Disease is an “alteration of the normal state of health of a being, which manifests itself in signs or symptoms, perceptible or not” (Infopedia) and the name comes from the Latin sickin grieveswhich means “to feel pain”.
Diseases have a scientific name, created by specialists and often accompanied by an abbreviated form, usually based on their etiology (cause); in addition to this scientific name, linguistic communities almost always create one or more common names, motivated by its symptoms, signs and other characteristics visible to the naked eye – for example “parotitis” (parotid infection) and “mumps” (swelling throat); “bovine spongiform encephalopathy” (a disease of cattle, in which the brain takes on a spongy appearance) and “mad cow disease”; “allergic rhinitis” (inflammation of the nasal mucosa resulting from an allergy) and “hay fever”. In addition to being generally different, scientific and common names fulfill different functions in the community and in communication: the scientific name may well be more or less cryptic (e.g. brachygraphic forms, foreign words), but it must be monosemic (have one meaning), recognized by the scientific community and health authorities, allowing them to speak to each other without ambiguity; the current name is the one that allows normal people to talk about illnesses, among themselves and in dialogue with specialists (i.e. doctors) and with health authorities, in a communication that aims to be clear, granting it to be vernacular, therefore transparent as possible and which promotes the understanding of the concept and the discourse. In short, specialists and health authorities must master both scientific names and common names; for ordinary mortals, it is enough to know the current name of the disease. Sometimes the scientific name or its contracted form is directly highlighted – for example “AIDS” (acquired immunodeficiency syndrome) and “covid-19” (coronavirus disease / coronavirus disease 2019) – and therefore the scientific name and the current match.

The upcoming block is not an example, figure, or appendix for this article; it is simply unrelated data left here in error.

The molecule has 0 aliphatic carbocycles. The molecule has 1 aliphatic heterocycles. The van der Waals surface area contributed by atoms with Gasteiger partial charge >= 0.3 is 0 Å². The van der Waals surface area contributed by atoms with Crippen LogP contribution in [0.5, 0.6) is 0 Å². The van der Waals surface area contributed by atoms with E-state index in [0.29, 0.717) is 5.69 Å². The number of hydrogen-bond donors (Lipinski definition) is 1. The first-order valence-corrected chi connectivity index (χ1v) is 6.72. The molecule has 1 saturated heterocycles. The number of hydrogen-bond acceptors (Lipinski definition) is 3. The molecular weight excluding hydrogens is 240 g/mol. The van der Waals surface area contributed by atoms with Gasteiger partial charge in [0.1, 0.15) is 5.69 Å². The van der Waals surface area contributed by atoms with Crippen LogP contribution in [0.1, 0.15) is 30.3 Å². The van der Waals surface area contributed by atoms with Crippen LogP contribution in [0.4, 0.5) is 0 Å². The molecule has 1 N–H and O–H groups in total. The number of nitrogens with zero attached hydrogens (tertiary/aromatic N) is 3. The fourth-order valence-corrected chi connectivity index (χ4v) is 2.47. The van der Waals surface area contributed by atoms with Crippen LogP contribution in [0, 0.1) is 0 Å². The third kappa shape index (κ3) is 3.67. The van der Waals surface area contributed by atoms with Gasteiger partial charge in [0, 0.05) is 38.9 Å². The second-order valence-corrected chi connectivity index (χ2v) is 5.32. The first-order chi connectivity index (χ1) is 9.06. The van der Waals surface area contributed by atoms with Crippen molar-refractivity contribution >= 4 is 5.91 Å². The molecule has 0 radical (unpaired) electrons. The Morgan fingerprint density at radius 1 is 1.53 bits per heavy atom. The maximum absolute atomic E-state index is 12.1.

The last few years have been prodigal in the (re)appearance of new diseases and others that were thought to be extinct or confined to other spaces – e.g. AIDS, covid-19, tuberculosis, measles -, generating new words or the reappearance of others. . In recent weeks, we have been talking about monkeypox (or simian pox), due to the appearance of cases of the disease in humans. “Monkey pox” is the current name of the disease in Portuguese, vernacular, transparent and clear, formed by “smallpox” (because it is related to it) and “smallpox”, usual hosts. The disease is caused by a virus of the genus orthopoxvirusO monkeypox virus (note the replacement of Scientific Latin by Common English, with italics and capitalized initial). The current name of the disease in English, monkey poxis built with monkey (monkey) and smallpoxvariant of pocketswhich literally means “pustule” and is part of the common name of several diseases (cowpox, chickenpox, smallpox and French smallpox) or is its abbreviated form.
Suggest that the vernacular “monkey pox” should, in public communication, be replaced by monkeypox it is not only an aberration, as it goes against the basic principles of communication, but it is also the supreme manifestation of Portuguese subservience to the English language and its ineffable chatter. Quoting Carmo Afonso, about the decoration of nurse Luís (13-06-2022), “It is not enough to be poor, you also had to be stupid.”